Glenis Willmott: Five key facts to win the argument on the EU



Unlike at an election, the EU referendum is not a choice for the next five years, but the next 50 years. The stakes could not be higher. And while Westminster obsesses over the Tory leadership, it will be up to us, as Labour activists, to get out on the doorstep, in the workplace and in the pub and actually win the referendum.

If you remember only five key facts, make them these:

  1. Jobs, jobs, jobs: As part of the EU, Britain benefits from being part of the biggest single market in the world – almost half of the UK’s trade and foreign investment comes from the EU, accounting for around 3.5 million UK jobs. It isn’t only big firms that benefit from Britain’s EU membership – small businesses also enjoy access to a bigger market, and even companies that do not trade with the EU depend on those that do.
  1. Employment rights: Thanks to Labour, British workers benefit hugely from EU laws that ensure at least four weeks paid holiday and extended maternity and paternity leave. Under EU law, part-time workers enjoy the same rights as full-time staff, and the wellbeing of workers is protected by high health and safety standards in the workplace.
  1. Consumer benefits: EU membership has meant cuts to roaming charges; compensation for delayed and cancelled flights; and caps on credit card fees. Being in the EU means the average family saves around £450 a year due to lower prices, achieved through the strength we derive from being part of the biggest consumer market in the world.
  1. Security: From climate change to terrorism to cross-border crime, we are better off working together with our neighbours to solve these problems rather than pulling out of the EU and weakening our country. The EU has helped keep the peace in Europe for decades, and it continues to keep us safe in difficult and dangerous times.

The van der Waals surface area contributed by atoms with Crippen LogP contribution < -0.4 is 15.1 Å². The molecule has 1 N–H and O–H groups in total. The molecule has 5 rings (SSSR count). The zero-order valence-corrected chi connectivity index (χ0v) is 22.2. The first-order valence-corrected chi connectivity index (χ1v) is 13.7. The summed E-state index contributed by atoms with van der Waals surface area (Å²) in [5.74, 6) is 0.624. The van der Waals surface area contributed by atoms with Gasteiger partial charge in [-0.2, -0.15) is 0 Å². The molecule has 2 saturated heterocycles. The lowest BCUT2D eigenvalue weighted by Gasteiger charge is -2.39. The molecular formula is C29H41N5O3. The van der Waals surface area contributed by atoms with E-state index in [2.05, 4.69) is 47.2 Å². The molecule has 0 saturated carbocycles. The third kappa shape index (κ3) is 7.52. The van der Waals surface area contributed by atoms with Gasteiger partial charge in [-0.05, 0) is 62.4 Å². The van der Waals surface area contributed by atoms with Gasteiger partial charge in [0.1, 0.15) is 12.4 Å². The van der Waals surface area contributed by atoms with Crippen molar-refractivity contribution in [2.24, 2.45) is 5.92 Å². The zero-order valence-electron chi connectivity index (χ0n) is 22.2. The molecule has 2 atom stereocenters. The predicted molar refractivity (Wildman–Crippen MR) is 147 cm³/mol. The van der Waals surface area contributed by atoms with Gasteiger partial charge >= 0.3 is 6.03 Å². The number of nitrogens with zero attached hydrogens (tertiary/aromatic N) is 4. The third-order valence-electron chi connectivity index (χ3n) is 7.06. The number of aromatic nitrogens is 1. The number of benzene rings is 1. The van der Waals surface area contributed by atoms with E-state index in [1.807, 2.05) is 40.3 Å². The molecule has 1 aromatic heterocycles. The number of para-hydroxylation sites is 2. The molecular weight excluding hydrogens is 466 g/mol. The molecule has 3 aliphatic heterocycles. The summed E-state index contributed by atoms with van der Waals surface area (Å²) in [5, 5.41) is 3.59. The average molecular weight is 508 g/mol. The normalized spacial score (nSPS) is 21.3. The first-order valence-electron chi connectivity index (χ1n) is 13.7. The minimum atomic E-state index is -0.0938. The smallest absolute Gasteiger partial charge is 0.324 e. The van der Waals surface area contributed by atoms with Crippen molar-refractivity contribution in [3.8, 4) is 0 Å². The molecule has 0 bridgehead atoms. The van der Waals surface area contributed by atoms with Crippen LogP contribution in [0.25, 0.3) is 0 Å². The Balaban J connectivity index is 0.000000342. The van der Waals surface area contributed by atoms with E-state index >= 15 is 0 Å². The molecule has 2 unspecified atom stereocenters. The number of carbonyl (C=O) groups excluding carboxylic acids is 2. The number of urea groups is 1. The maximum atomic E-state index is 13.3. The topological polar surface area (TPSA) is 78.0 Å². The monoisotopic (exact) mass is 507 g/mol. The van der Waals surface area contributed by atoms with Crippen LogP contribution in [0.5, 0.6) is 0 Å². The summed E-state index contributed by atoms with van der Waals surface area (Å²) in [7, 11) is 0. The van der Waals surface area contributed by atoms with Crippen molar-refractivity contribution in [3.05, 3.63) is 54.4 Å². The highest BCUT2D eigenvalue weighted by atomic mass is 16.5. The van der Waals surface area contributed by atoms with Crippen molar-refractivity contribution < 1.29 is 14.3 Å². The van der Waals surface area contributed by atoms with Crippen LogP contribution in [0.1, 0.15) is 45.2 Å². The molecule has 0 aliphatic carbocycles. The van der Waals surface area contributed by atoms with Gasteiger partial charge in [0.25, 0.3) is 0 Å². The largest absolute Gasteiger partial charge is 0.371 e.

1. Influence: Britain’s EU membership makes us a major player in world trade – as an EU member, we’re part of a market with 500 million consumers which other countries want to do business with. Those who want to leave the EU have failed to say what Britain’s place in the world or Europe will be. Norway, for example, has to pay to access the single market and abide by most of the rules, but has no say on any of them.

The starting gun has been fired. The clock is ticking. The days are lengthening. In 121 days the vote takes place. In 122 days we could be facing a bleak, uncertain future; or we will have secured our nation’s prosperity and safeguarded the jobs, rights and opportunities of millions of people.

The fight starts now – the fight against the likes of Nigel Farage, Michael Gove and Iain Duncan Smith – not to mention those more interested in who will lead the Tories than what is in the national interest. It’s a fight we must and will win, and while the Tories scrap amongst themselves, Labour’s got to lead the campaign for Britain’s future.


Glenis Willmott is leader of the European Parliamentary Labour Party

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